Intro to Apple AirPlay
Wireless streaming from your iPad, iPhone, or iTunes
Ralph Graves is one of Crutchfield's blog editors, and part of the company's social media team. He writes about home audio/video gear, specializing in Apple-related and wireless technologies. Ralph holds a master's degree in music composition, and his works have been released on various labels. He's served as product manager for an independent classical and world music label, produced several recordings, and worked extensively in public broadcasting. Since 1984 he's hosted a weekly classical music program on WTJU, and is also active as a blogger and podcaster.
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Apple Airplay® is a feature of Apple’s iTunes® program (version 10 or later). It’s a way to wirelessly stream content from an Apple portable (iPhone®, iPod touch®, iPad®) or a computer running iTunes to compatible speakers and home theater receivers. AirPlay operates through your home Wi-Fi® network.
|Stream music to AirPlay-compatible speakers and make selections from your Apple portable.|
AirPlay with a computer
AirPlay is a simple and convenient way to stream music from your computer’s iTunes library to your audio/video system. iTunes can link to multiple AirPlay-compatible speaker systems and receivers in your home. So you can play your music simultaneously through speakers in different rooms. The AirPlay menu lets you select which compatible speakers to stream to, and control each one’s volume separately.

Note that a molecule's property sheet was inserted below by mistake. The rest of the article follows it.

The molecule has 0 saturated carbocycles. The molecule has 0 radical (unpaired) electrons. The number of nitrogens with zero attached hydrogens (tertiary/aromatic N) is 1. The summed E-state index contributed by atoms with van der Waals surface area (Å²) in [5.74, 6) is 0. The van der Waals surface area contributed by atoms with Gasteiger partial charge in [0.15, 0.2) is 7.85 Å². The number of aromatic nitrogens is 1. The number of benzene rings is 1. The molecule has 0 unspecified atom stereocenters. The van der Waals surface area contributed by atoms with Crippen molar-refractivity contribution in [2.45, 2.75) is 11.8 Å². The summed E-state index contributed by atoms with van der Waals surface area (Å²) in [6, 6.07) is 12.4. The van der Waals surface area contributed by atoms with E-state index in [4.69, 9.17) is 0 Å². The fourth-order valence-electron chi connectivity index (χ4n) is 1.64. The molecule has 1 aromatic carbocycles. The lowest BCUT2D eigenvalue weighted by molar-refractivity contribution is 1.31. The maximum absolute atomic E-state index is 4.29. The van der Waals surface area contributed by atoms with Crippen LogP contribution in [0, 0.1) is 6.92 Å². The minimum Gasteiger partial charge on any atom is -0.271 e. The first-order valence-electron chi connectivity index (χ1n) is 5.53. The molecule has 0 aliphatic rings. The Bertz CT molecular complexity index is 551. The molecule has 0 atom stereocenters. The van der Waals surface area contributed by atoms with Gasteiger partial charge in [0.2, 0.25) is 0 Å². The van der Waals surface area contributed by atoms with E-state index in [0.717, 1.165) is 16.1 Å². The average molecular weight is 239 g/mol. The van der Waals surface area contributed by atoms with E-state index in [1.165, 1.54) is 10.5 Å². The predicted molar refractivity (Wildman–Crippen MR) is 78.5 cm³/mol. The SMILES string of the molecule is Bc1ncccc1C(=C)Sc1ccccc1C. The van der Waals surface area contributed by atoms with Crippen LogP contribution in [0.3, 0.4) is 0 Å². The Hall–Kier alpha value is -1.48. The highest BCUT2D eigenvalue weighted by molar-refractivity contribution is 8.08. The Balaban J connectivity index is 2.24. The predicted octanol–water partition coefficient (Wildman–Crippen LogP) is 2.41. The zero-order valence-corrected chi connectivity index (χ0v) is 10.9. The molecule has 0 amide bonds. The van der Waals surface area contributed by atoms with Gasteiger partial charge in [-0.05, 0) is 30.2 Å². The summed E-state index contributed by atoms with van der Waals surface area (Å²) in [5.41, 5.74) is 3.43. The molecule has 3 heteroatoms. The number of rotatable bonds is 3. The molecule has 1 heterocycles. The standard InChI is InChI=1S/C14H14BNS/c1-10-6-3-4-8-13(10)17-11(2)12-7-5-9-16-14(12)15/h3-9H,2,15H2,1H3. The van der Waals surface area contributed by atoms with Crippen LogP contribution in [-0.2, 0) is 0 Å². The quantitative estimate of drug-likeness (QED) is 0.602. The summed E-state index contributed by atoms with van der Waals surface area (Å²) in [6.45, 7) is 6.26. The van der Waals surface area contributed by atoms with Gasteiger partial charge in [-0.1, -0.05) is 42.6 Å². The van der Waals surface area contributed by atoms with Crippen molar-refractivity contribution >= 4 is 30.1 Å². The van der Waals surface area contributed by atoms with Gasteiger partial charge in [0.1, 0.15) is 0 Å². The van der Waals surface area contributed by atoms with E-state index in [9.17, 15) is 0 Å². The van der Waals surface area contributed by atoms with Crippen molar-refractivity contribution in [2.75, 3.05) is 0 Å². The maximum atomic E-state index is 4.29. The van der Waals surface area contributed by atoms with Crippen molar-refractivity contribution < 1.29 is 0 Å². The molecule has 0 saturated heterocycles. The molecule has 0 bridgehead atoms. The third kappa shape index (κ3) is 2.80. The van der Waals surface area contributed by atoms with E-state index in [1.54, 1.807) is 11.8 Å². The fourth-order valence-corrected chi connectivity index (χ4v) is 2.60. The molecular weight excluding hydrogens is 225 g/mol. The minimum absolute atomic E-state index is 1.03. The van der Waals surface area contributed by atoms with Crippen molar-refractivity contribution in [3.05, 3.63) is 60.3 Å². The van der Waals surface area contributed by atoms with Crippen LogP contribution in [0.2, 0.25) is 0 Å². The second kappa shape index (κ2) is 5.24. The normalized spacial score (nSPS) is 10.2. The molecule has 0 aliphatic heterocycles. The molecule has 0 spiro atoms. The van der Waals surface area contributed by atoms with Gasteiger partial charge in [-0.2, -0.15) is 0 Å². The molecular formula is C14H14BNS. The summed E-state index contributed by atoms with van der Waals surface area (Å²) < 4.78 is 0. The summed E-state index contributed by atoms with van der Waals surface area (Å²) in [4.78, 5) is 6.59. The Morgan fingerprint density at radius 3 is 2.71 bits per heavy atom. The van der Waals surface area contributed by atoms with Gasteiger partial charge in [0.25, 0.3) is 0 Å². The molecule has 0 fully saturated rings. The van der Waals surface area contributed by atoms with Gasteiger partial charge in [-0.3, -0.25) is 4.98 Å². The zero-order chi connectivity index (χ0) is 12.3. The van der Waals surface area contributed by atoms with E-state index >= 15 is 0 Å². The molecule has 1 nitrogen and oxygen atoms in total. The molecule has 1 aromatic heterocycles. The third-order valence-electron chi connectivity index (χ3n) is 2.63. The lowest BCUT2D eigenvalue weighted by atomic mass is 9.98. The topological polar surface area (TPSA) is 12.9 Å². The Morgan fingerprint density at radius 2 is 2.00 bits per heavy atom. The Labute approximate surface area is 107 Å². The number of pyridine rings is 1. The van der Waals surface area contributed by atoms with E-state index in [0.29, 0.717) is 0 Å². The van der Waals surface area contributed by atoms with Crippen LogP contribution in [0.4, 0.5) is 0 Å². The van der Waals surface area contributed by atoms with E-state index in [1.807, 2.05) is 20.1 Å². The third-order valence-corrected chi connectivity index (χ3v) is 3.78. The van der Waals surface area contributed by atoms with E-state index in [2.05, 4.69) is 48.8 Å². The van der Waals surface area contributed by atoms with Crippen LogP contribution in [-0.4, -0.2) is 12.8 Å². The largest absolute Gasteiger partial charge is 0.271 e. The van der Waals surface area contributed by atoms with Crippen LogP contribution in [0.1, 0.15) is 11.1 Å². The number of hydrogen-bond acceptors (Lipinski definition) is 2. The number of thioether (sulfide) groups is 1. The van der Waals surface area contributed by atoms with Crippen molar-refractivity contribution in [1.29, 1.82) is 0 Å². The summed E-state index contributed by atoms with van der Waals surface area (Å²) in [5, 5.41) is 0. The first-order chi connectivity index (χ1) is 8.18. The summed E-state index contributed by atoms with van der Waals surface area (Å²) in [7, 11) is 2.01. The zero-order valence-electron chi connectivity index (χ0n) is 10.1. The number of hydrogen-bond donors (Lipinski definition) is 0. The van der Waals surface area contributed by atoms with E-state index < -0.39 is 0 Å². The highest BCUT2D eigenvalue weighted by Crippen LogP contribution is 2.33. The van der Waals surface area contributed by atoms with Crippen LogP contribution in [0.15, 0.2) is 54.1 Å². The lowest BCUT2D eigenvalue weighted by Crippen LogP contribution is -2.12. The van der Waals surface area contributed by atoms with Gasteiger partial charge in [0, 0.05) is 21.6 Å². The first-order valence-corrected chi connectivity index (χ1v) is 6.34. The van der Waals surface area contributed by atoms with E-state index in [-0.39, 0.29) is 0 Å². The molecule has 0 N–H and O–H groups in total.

When you’re streaming from your computer, you can use your Apple portable as an AirPlay remote control. Select song and playlists from your computer’s iTunes library, play, pause and skip tracks, and individually adjust the volume of each linked speaker system right from your iPhone, iPad, or iPod touch.
AirPlay from an Apple portable
Using AirPlay on your iPhone, iPad or iPod touch is a little different than using it on your computer. Your portable can only make a a one-to-one wireless connection with a speaker system (as opposed to the multiple connections you can make with your computer). With some powered speaker systems, your device can make a direct connection via AirPlay without going through a Wi-Fi network.
AirPlay streams all the audio from your device, so you can play music stored on your Apple portable, or listen to selections from online music services such as Pandora Internet radio or Spotify. You can also stream the soundtrack from the video you’re watching on your portable, and sound effects from games you’re playing. And you can enjoy tracks from iCloud® and other cloud-based music storage services.
|Apple TV (bottom center) lets you play your iTunes music through your home theater system, and display menus and track information on your HDTV.|
AirPlay with Apple TV
Apple TV is a compact digital media receiver that connects to your TV or home theater receiver. It can access certain Internet services and sites, such as Netflix and YouTube. Through AirPlay, it can receive not only audio streams, but photos and video content as well from your Apple portable.